In C, the name of an array is essentially a pointer, a reference to a memory location, and so the expression *array[n]* refers to a memory location *n-elements* away from the starting element. This means that the index is used as an *offset*. The first element of the array is exactly contained in the memory location that array refers (0 elements away), so it should be denoted as array[0]. Most programming languages have been designed this way, so indexing from 0 is pretty much inherent to the language.

However, Dijkstra explains why we should index from 0. This is a problem on how to denote a subsequence of natural numbers, say for example 1,2,3,...,10. We have four solutions available:

a. 0 < i < 11

b. 1<= i < 11

c. 0 < i <= 10

d. 1 <= i <= 10

Dijkstra argues that the proper notation should be able to denote naturally the two following cases:

- The subsequence includes the smallest natural number, 0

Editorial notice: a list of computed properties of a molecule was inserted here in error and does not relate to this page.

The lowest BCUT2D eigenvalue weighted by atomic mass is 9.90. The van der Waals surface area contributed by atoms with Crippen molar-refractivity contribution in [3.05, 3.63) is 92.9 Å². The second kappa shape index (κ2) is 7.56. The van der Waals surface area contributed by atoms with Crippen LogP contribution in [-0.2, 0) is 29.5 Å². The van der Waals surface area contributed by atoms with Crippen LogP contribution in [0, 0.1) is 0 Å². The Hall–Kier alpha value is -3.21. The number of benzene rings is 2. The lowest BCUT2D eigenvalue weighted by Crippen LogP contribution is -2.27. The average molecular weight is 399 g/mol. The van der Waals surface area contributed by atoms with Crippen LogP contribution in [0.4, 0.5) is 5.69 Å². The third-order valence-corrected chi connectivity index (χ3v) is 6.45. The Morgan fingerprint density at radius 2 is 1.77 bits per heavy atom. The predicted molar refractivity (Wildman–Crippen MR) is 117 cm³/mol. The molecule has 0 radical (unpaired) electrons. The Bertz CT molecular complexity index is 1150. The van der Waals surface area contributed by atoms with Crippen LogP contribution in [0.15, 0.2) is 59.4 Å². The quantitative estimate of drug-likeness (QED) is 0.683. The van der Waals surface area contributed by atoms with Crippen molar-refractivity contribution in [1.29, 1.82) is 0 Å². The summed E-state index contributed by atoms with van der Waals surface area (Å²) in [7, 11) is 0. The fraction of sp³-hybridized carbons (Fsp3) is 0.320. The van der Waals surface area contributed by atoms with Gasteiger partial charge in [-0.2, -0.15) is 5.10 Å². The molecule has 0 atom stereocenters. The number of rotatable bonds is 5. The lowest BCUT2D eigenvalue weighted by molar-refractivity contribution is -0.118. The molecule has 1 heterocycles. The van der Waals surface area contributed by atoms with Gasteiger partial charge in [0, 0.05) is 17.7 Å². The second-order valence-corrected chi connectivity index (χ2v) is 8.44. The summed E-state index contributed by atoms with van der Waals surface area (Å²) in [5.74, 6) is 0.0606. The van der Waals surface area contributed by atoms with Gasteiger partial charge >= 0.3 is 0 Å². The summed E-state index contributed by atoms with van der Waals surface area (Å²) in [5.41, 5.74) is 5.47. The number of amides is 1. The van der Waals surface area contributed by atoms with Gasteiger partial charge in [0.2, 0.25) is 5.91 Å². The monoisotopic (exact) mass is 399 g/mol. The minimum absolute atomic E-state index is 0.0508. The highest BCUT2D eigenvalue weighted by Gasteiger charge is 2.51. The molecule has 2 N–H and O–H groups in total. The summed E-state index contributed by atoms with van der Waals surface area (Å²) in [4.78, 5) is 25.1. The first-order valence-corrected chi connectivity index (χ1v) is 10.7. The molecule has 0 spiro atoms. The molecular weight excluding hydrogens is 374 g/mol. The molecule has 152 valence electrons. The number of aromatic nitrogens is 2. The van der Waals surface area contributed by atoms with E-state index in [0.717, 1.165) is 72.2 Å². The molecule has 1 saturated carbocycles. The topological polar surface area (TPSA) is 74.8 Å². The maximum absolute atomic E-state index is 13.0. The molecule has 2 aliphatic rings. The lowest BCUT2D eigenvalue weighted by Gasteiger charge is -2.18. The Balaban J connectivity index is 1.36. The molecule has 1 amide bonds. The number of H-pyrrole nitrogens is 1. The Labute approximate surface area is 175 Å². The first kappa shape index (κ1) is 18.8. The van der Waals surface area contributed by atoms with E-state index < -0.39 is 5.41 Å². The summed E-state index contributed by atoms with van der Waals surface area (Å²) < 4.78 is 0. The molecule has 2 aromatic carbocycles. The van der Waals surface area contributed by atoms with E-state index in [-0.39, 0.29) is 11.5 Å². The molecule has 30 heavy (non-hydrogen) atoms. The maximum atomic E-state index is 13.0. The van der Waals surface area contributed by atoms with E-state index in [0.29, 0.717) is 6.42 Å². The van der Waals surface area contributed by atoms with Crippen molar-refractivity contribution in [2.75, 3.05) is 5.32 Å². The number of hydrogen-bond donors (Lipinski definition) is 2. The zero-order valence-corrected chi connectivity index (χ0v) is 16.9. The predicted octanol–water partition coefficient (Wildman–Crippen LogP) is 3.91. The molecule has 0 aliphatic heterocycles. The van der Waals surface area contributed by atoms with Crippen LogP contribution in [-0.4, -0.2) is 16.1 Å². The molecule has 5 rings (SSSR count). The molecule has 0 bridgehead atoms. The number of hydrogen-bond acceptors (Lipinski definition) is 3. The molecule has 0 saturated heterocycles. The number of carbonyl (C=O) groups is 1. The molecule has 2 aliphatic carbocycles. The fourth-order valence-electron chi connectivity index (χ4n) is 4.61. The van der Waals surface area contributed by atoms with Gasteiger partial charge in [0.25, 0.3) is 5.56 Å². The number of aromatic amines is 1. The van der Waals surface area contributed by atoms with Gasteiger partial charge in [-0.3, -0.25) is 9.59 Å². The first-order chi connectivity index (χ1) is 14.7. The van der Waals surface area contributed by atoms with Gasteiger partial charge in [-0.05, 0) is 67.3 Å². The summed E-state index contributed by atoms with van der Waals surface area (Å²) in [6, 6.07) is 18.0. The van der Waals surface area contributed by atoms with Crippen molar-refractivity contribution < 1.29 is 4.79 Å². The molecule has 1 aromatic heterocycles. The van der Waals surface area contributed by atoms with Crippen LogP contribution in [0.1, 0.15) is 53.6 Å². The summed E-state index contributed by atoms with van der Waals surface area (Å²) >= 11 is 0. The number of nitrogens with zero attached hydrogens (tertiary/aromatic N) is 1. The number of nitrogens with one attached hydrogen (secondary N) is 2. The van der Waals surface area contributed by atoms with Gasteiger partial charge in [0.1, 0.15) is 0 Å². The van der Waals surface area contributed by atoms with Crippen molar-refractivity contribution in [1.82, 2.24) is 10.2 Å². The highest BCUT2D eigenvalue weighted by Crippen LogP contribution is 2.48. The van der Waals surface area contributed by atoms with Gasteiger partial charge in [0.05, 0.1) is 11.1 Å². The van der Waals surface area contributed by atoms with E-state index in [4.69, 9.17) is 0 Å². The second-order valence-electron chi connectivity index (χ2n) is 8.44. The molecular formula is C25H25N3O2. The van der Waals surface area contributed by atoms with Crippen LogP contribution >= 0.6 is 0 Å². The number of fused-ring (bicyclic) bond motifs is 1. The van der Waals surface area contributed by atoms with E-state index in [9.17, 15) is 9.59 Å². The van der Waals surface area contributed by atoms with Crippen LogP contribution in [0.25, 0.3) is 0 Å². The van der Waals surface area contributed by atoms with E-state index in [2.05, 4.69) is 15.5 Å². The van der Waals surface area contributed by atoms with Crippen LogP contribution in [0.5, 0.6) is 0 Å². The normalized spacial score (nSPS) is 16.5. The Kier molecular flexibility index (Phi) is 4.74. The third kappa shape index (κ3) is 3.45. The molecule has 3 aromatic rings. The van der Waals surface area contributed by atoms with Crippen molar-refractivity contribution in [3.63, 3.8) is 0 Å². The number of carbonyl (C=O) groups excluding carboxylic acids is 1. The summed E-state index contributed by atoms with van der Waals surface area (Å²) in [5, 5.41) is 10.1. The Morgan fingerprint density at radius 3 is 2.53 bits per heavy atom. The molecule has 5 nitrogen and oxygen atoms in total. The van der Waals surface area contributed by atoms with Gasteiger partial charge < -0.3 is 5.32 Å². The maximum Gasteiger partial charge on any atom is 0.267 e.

- The subsequence is empty

Requirement 1. leaves out **a.** and **c.** since they would have the form *-1 < i* which uses a number not lying in the natural number set (Dijkstra says this is ugly). So we are left with **b.** and **d.** Now requirement 2. leaves out **d.** since for a set including 0 that is shrunk to the empty one, **d.** takes the form *0 <= i <= -1*, which is a little messed up! Subtracting the ranges in **b.** we also get the sequence length, which is another plus. Hence we are left with **b.** which is by far the most widely used notation in programming now.

Now you know. So, remember and take pride in the fact that each time you write something like

```
for( i=0; i<N; i++ ) {
sum += a[i];
}
```

you are not just following the rules of language notation. You are also promoting mathematical beauty!

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